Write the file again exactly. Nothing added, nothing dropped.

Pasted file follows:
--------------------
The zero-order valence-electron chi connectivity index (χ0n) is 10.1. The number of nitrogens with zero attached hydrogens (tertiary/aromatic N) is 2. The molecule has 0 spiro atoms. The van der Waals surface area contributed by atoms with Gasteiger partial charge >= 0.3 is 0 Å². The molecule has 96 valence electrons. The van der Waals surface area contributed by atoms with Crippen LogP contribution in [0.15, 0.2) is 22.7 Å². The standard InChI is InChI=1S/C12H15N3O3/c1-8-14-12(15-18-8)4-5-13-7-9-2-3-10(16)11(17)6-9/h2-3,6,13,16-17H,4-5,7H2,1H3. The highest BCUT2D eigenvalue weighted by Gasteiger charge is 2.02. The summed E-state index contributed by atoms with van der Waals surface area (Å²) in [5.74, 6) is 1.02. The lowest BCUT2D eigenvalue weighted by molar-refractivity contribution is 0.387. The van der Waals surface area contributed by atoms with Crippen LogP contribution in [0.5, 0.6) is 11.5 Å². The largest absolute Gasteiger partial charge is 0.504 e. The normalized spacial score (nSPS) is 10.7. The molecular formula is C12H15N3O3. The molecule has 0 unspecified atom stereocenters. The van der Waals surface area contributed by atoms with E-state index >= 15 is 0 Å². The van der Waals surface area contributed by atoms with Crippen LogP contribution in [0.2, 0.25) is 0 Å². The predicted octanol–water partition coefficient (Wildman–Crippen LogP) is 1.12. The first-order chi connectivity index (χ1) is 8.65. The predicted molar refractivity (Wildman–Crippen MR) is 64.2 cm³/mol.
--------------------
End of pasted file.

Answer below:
The zero-order valence-electron chi connectivity index (χ0n) is 10.1. The number of nitrogens with zero attached hydrogens (tertiary/aromatic N) is 2. The molecule has 0 spiro atoms. The van der Waals surface area contributed by atoms with Gasteiger partial charge >= 0.3 is 0 Å². The molecule has 96 valence electrons. The van der Waals surface area contributed by atoms with Crippen LogP contribution in [0.15, 0.2) is 22.7 Å². The standard InChI is InChI=1S/C12H15N3O3/c1-8-14-12(15-18-8)4-5-13-7-9-2-3-10(16)11(17)6-9/h2-3,6,13,16-17H,4-5,7H2,1H3. The highest BCUT2D eigenvalue weighted by Gasteiger charge is 2.02. The summed E-state index contributed by atoms with van der Waals surface area (Å²) in [5.74, 6) is 1.02. The lowest BCUT2D eigenvalue weighted by molar-refractivity contribution is 0.387. The van der Waals surface area contributed by atoms with Crippen LogP contribution in [0.5, 0.6) is 11.5 Å². The largest absolute Gasteiger partial charge is 0.504 e. The normalized spacial score (nSPS) is 10.7. The molecular formula is C12H15N3O3. The molecule has 0 unspecified atom stereocenters. The van der Waals surface area contributed by atoms with E-state index >= 15 is 0 Å². The van der Waals surface area contributed by atoms with Crippen LogP contribution in [0.2, 0.25) is 0 Å². The predicted octanol–water partition coefficient (Wildman–Crippen LogP) is 1.12. The first-order chi connectivity index (χ1) is 8.65. The predicted molar refractivity (Wildman–Crippen MR) is 64.2 cm³/mol.